With childhood obesity and food allergies and sensitivities on a consistent rise among American children, parents are becoming more and more aware of how they feed their children and how often. Sometimes there is more to a child’s diet than merely monitoring and influencing positive choices and habits. Unfortunately, health professionals are seeing eating disorders develop in children even under the age of 12, which is most commonly seen as a prepubescent time when the body is changing. Understanding the cause of eating disorders among children is a complicated task, and even the most skilled and experienced experts cannot offer definitive reasoning or explanation as to why and how they tend to develop other than a collection of hypotheses. What we do know, however, is how certain eating disorders in children and young adults can affect dental health, and the signs to look for in order to prevent major oral hygiene issues in a parent’s and child’s future.
Most Common Childhood Eating Disorders
Many parents will deal with a child who is fussy about food or eating, but eating disorders are different from pickiness or dislike of certain foods. In fact, eating disorders are a form of mental illness, rather than just emotions or adverse thoughts towards food. The most common eating disorders found among minors are:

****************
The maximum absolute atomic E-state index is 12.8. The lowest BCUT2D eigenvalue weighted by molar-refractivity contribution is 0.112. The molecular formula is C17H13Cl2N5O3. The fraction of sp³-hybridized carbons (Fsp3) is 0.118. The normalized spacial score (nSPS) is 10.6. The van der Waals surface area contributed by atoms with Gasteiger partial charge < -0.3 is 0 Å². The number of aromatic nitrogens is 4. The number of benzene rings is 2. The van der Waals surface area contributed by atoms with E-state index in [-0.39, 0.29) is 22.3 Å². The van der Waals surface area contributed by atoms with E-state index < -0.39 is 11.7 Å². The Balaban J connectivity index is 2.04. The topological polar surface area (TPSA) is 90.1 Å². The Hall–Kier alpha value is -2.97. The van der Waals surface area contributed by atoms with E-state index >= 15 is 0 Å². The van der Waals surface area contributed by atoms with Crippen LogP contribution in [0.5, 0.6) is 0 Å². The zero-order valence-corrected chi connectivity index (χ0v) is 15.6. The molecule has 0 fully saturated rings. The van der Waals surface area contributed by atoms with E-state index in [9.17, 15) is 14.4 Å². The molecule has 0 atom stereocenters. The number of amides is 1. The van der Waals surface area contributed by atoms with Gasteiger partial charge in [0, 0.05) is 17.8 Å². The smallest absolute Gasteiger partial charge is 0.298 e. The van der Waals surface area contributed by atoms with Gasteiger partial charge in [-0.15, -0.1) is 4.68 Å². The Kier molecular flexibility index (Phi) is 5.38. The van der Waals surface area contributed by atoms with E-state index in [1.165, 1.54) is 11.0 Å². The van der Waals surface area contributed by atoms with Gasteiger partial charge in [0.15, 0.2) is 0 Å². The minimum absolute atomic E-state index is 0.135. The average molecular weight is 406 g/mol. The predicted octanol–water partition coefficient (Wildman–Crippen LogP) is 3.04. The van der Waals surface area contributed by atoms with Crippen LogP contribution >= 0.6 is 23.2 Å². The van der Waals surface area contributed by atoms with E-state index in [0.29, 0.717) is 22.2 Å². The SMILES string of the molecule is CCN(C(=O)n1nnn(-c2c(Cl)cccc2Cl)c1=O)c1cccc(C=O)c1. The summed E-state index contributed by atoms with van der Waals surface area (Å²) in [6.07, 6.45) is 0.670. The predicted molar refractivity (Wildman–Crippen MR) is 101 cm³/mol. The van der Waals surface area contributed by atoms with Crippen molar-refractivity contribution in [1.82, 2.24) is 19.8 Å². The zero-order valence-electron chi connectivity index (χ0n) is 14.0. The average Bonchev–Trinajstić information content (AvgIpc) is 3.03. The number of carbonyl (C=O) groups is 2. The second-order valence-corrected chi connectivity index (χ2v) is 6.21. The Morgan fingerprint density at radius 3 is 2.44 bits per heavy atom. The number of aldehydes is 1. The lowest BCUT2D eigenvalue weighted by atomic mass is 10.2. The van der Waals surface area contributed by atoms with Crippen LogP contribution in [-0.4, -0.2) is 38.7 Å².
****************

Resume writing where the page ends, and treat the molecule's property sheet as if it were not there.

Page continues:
- Anorexia: eating very little food, attempting to achieve very low body weight, intense fear of body fat, obsessive thoughts about food and calories, distorted body image, or body dysmorphia disorder.
- Bulimia: uncontrollable overeating, binge eating for hours at a time, intentional purging by forced vomiting, taking laxatives, and over-exercising, obsession with body weight and shape.
- Binge eating: often called BED (binge eating disorder), overeating without the ability to control intake or stop, eating large amounts of food when not hungry, high bodyweight, guilt after eating.
- ARFID: stands for avoidant/restrictive food intake disorder, highly sensitive to certain foods due to texture, taste, or smell, not interested in food, often skip meals, not obsessed with body weight, and don’t have poor body image.
Children who develop these eating orders will all eventually face health issues as adolescence is a time when the body goes through many significant changes. Those with eating disorders are most likely to have one or more mental illnesses such as OCD, depression, and anxiety, along with stunted growth, malnutrition, heart health issues, abnormal blood panels, and much more.
Eating Disorders and Teeth
If the young developing body is not receiving the essential nutrients it needs, soft tissues in the body, including the gums and other parts of the mouth, can become inflamed and bleed easily. Some eating disorders can cause chronic dry mouth, which is particularly harmful to teeth and gums, giving way to cavities, gum disease, and even tooth loss.